As the world turns its eyes to Davos, Switzerland this week, a group of advertisers and agency executives are pushing to leverage their own economics to create a “more sustainable and responsible” digital media marketplace that “protects consumers, the media industry and society.”
The initiative, being organized by the Global Alliance for Responsible Media (GARM), was founded in June 2019 by the World Federation of Advertisers, represents $97 billion spent by six agency holding companies on behalf of 39 advertisers.
Interestingly, it also includes big media companies such as Facebook, Twitter and Google’s YouTube, which some critics blame for contributing to an irresponsible digital media environment enabling questionable content and misinformation to perpetuate.
However, the group also cited estimates that “620 million pieces of harmful content” were removed by YouTube, Facebook and Instagram between July and September 2019.
“Because of the platforms’ investments in teams and tools, the majority of this content was removed before consumers actually saw them,” GARM asserted, adding, “However, approximately 9.2 million pieces of harmful content still reached consumers during that three-month period, equating to roughly one piece of harmful content viewed per second.”
The GARM announcement goes on to say it is taking a “collaborative approach,” working with digital media platforms to improve their environments “with the goal of eliminating harmful online content and ensuring that bad actors have no access to advertiser funding.”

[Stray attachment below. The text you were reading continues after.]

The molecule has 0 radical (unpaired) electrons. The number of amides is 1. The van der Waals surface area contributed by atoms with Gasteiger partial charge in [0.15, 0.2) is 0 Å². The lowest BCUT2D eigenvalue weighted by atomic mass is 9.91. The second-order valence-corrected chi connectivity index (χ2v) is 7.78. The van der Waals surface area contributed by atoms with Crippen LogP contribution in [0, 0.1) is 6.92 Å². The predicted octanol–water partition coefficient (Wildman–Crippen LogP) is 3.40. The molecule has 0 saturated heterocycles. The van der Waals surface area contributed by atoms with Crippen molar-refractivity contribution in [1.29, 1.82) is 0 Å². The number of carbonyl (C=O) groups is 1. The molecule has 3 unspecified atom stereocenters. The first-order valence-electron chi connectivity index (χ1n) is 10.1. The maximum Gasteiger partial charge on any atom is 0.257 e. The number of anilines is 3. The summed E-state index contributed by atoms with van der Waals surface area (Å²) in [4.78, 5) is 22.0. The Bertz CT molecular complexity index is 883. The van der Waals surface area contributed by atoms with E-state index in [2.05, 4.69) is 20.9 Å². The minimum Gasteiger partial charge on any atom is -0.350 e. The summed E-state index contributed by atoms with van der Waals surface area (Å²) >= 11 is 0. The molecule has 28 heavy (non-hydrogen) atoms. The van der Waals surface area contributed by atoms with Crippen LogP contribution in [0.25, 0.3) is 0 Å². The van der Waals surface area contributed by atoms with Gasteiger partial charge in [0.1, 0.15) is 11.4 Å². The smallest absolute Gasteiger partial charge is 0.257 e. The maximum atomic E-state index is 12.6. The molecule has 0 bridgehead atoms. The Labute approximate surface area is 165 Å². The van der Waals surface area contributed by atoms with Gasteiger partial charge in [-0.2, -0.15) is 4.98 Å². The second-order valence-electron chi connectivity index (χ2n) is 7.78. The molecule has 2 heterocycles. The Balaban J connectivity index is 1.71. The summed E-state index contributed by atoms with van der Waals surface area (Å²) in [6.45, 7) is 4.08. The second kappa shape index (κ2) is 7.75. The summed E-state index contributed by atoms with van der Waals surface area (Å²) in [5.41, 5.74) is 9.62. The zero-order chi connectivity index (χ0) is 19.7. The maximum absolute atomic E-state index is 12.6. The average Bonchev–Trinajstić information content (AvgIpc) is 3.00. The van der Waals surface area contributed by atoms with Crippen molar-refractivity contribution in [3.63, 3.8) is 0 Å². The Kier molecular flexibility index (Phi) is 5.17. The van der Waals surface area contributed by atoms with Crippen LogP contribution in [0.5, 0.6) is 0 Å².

The alliance unveiled a three-prong plan, including:
Shared definitions: The Alliance has developed and will adopt common definitions to ensure that the advertising industry is categorizing harmful content in the same way. The 11 key definitions covering areas such as explicit content, drugs, spam and terrorism will enable platforms, agencies and advertisers to a shared understanding of what is harmful content and how to protect vulnerable audiences, such as children. Establishing these standards is the first step needed to stop harmful content from being monetized through advertising.
Common tools and systems: The Alliance will develop and adopt common tools that will create better links across advertiser controls, media agencies tools, and the platform efforts to categorize content. Creating these linkages will improve transparency and accuracy in how media investments are steered towards safer consumer experiences – in images, videos and editorial comments.
Independent oversight: The Alliance will establish shared measurement standards so that the industry and platforms can fairly assess their ability to block, demonetize, and take down harmful content. Transparency via common measures, methodology for advertisers, agencies and platforms is key to guiding actions that enhance safety for consumers. Adopting key measures and agreeing to independent verification will be key to driving improvement for all parties, which we will look to track annually. A special working group from the GARM will be activating this strategy starting in April.
“It’s time to create a responsible media supply chain that is built for the year 2030, one that operates in a way that is safe, efficient, transparent, accountable, and properly moderated for everyone involved, especially for the consumers we serve,” stated Procter & Gamble Chief Brand Officer and GARM member Marc Pritchard, adding, “With all the great minds in our industry coming together in partnership with The Global Alliance for Responsible Media, we can and should avoid the pitfalls of the past and chart a course for a responsible future.”